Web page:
If my kids choose to run down a rocky path and they slip, that’s risky play. They may scrape their knee or bump their head, but they will then use that knowledge in the future to assess what they are capable of in a similar environment. If I let my children climb onto a high rock and they slip and fall off, they will be mortally injured. The risk is simply not worth the knowledge they could gain (if they survived). That’s hazardous play.
Kids learn the difference through experience, but they need their parents there to help them navigate that learning.
It’s for the same reasons that it is a parent’s job to make sure their children wear a helmet when they ride the bike. There is an inherent risk in bike riding – you may fall, you may crash, etc. – but the risks of a scraped knee or a broken bike spoke are largely outweighed by the benefit of riding the bike. But the science, of course, is clear – it is hazardous to ride a bike without a helmet. Many kids are too young – or too stubborn – to understand that hazard, but the grownups tasked with caring for them are not.
So, it was my job to tell my child that climbing a rock that high was a capital-B Bad Idea. Besides, even grownups aren’t allowed to climb like that at Beartown Rocks.
“That rock is too high,” I explained. “You need lots of practice with little rocks first before you can climb rocks that big.”
My son nodded in understanding. “When I’m big like you, I can climb rocks like that?”
“Sure,” I said. “There are people who climb rocks and boulders like that all over the world. We call them rock climbers. They start out climbing little rocks and then practice more and more. They also learn about ropes, harnesses, and other tools that help people climb rocks safely. Would you like to practice climbing little rocks with me?”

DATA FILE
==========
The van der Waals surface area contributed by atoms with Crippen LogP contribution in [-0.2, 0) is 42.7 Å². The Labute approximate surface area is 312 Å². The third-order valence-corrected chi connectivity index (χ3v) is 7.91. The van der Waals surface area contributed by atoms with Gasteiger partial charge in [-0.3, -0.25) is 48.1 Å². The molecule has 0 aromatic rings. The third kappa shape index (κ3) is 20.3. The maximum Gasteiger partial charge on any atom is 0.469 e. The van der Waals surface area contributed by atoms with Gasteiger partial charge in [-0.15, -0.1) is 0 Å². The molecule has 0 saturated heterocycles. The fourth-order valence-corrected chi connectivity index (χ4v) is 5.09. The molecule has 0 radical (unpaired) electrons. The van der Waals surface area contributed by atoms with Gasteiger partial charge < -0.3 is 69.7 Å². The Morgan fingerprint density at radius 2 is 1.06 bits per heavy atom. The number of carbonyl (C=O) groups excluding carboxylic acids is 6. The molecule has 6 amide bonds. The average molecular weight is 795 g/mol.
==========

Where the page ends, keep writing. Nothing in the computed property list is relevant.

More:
And off we went. While the trail is full of large rocks to gawk at and admire (safely, from the ground), there are plenty of little rocks that are perfect practice for rock-climbers-in-training. Barely a foot off the ground, but still impressive, the rocks provided just enough physical challenge for my sons’ small bodies and enough bilateral coordination to help increase their cognitive development and spatial awareness. They could still slip off – and they did – but no one was injured, and my youngest, who has been known to kick up quite a fuss over minor injuries, even shouted “I fine!” after one such tumble, before getting back up to climb some more.
We wove our way around and through the rocks (your kids are going to love the rock tunnel) for a while before we reached the overlook rock – the largest rock in the area with a set of wooden stairs to carry even small adventurers to the viewing platform at the top. At around 1884 feet of elevation, the platform offers a breathtaking view of the Clarion River Valley below.
And the view was extra spectacular today, with wide swaths of autumn crimsons, rusts, and golds contrasted against a brilliant blue sky. My kids planted themselves atop the rock and stared into the distance silently. My husband and I chatted with some other folks there to enjoy the view, before my oldest tugged on my shirtsleeve to interrupt our conversation.”
“Mama,” he said breathlessly, gazing down at the valley below. “I want to be a rock climber when I grow up!”
“Well, we’d better get practicing then!” I said, and we stood to do some more exploring.
Over time, the risks that our children face will change – whether that’s a bully in grade school, peer pressure when they’re older, or starting a new life in a different town when they’ve grown. Even when they’re big-like-you, your children will fall from time to time. Helping them to learn to take chances when they are young sets the foundation for healthy resourcefulness, confidence, and independence when the stakes are higher than a tall boulder. Who knew climbing some cool rocks in the forest could help with that?
About the Series:
The Wilds Child: Exploring the PA Wilds with Little Adventurers is a monthly series that features stories, travel tips, landscape recommendations, and the occasional piece of unsolicited parenting advice. Whether you’re a family in town for a visit or a local looking to show their own children your region’s rich heritage, let local writer, community organizer, and fellow-parent, Tia DeShong, help you plan your next adventure in the PA Wilds.